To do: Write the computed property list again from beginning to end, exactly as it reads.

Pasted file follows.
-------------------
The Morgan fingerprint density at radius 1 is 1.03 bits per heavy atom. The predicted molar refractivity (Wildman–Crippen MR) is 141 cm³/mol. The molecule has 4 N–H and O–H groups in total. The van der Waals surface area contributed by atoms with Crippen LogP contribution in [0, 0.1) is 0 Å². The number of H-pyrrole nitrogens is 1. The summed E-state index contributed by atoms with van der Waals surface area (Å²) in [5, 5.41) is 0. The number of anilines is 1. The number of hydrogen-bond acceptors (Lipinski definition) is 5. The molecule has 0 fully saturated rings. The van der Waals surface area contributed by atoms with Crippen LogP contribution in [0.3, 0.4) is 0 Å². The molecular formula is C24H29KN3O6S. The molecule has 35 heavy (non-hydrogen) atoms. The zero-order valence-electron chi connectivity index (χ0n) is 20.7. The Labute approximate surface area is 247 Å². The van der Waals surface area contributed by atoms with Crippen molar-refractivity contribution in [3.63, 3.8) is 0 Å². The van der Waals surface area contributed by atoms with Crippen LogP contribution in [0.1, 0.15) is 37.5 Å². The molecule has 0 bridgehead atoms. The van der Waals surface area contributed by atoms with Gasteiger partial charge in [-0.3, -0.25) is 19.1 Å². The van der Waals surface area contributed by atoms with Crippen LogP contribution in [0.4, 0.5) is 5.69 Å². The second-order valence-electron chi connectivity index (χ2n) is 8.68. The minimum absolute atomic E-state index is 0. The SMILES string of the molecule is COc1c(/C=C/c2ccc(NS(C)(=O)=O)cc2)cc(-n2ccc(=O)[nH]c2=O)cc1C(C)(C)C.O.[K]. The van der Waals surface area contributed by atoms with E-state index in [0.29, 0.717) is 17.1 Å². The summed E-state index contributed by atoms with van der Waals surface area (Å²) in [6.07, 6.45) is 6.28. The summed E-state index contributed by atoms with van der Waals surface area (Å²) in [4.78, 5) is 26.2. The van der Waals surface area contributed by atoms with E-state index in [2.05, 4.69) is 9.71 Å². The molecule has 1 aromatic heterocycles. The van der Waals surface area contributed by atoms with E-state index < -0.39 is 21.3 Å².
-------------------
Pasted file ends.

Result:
The Morgan fingerprint density at radius 1 is 1.03 bits per heavy atom. The predicted molar refractivity (Wildman–Crippen MR) is 141 cm³/mol. The molecule has 4 N–H and O–H groups in total. The van der Waals surface area contributed by atoms with Crippen LogP contribution in [0, 0.1) is 0 Å². The number of H-pyrrole nitrogens is 1. The summed E-state index contributed by atoms with van der Waals surface area (Å²) in [5, 5.41) is 0. The number of anilines is 1. The number of hydrogen-bond acceptors (Lipinski definition) is 5. The molecule has 0 fully saturated rings. The van der Waals surface area contributed by atoms with Crippen LogP contribution in [0.3, 0.4) is 0 Å². The molecular formula is C24H29KN3O6S. The molecule has 35 heavy (non-hydrogen) atoms. The zero-order valence-electron chi connectivity index (χ0n) is 20.7. The Labute approximate surface area is 247 Å². The van der Waals surface area contributed by atoms with Crippen molar-refractivity contribution in [3.63, 3.8) is 0 Å². The van der Waals surface area contributed by atoms with Crippen LogP contribution in [0.1, 0.15) is 37.5 Å². The molecule has 0 bridgehead atoms. The van der Waals surface area contributed by atoms with Gasteiger partial charge in [-0.3, -0.25) is 19.1 Å². The van der Waals surface area contributed by atoms with Crippen LogP contribution in [0.4, 0.5) is 5.69 Å². The second-order valence-electron chi connectivity index (χ2n) is 8.68. The minimum absolute atomic E-state index is 0. The SMILES string of the molecule is COc1c(/C=C/c2ccc(NS(C)(=O)=O)cc2)cc(-n2ccc(=O)[nH]c2=O)cc1C(C)(C)C.O.[K]. The van der Waals surface area contributed by atoms with E-state index in [0.29, 0.717) is 17.1 Å². The summed E-state index contributed by atoms with van der Waals surface area (Å²) in [6.07, 6.45) is 6.28. The summed E-state index contributed by atoms with van der Waals surface area (Å²) in [4.78, 5) is 26.2. The van der Waals surface area contributed by atoms with E-state index in [2.05, 4.69) is 9.71 Å². The molecule has 1 aromatic heterocycles. The van der Waals surface area contributed by atoms with E-state index < -0.39 is 21.3 Å².